It turns out the sky over Washington is not falling, at least not any time soon.
The Congressional Budget Office now estimates the federal budget deficit will continue to shrink in 2013 to 4 percent of gross domestic product -- less than half the shortfall of 10.1 percent in 2009, and in line with levels of the past three decades.
The improvement comes as tax receipts rise alongside the strengthening economy and markets, and sequester-related spending cuts kick in. Even Standard & Poor's, the credit rating agency that in 2011 famously downgraded the nation's debt, has revised its outlook upward.
The progress in government finances means that a persistent fear for investors -- the potential for a fiscal crisis -- is unlikely to be realized in the near term.
With the D.C. firmament still in place, investors are coming out from cover.
"Crisis" investments such as gold have plummeted and inflation expectations have fallen. The dollar has risen nearly 5 percent this year versus major trading partner currencies, and stocks have surged since the resolution of the fiscal cliff in January.
In short, investors no longer fear an imminent budget crisis in Washington, and thus a major obstacle to higher equity prices has been removed.
The shrinking deficit also changes the political landscape in D.C., where fears over the debt ceiling, rating downgrades, and the fiscal cliff have transfixed investors. Deficit-related sparring should subside, and the economy's improvement despite sequester spending cuts means investors now regard Beltway alarmists as they would Chicken Little.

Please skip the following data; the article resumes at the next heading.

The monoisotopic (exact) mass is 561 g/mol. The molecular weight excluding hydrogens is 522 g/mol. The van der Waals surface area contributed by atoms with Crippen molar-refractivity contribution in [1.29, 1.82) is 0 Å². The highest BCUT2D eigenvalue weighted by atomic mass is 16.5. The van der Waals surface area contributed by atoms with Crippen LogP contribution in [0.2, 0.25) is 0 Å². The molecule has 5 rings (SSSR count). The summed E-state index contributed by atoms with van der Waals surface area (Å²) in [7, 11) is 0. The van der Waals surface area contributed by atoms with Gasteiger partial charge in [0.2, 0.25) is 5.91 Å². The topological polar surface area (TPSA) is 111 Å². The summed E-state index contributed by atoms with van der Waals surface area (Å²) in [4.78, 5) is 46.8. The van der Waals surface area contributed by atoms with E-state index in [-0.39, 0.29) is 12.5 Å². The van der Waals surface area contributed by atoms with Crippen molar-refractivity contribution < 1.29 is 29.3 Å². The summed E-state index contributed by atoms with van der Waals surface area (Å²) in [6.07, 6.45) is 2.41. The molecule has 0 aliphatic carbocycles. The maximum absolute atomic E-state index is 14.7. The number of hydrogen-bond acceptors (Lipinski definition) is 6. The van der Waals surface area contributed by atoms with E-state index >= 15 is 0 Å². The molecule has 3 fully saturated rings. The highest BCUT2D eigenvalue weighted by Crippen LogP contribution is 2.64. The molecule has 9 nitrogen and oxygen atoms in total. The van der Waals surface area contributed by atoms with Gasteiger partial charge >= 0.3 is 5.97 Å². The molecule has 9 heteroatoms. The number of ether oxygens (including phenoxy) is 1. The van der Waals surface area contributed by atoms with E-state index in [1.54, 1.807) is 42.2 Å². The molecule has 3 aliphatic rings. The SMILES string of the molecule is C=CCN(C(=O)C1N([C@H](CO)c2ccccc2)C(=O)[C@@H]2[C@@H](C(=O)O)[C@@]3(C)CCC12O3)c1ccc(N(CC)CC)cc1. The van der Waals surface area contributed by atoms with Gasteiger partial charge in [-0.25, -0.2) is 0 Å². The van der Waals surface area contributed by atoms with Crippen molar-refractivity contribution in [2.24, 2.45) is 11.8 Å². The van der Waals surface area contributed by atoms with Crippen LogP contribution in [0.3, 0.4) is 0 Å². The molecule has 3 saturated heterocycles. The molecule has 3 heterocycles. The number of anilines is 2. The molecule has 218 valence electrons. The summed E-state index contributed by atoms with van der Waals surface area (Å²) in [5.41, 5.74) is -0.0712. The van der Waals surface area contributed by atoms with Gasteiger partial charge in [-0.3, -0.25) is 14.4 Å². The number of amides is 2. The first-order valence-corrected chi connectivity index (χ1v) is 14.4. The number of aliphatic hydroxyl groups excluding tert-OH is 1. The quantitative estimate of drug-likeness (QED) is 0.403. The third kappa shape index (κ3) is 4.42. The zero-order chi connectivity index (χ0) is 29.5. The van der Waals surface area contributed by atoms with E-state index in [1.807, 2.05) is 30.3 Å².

Markets can now shift their focus from Washington's budget woes, back to where it belongs: corporate results. Indeed, while investors have been paralyzed by fear of rising deficits, corporate earnings have climbed 125 percent since the recession low to drive a 140 percent price return for the S&P 500.
None of this is to say that Washington's problems are solved. The nation still faces serious long-term budget challenges, none of which require rehearsing here.
However, like storm clouds on the horizon, the danger is not imminent and can still be averted. This means investors who have sheltered their portfolios in cash ought to reconsider their approach. With no budget crisis in the near-term forecast, stocks have the potential for further gains.
Indeed, markets don't always require sunny skies to rally. Sometimes they just need the rain not to fall.
Brian Koble is director of research for Hefren-Tillotson Inc., a Downtown-based investment firm.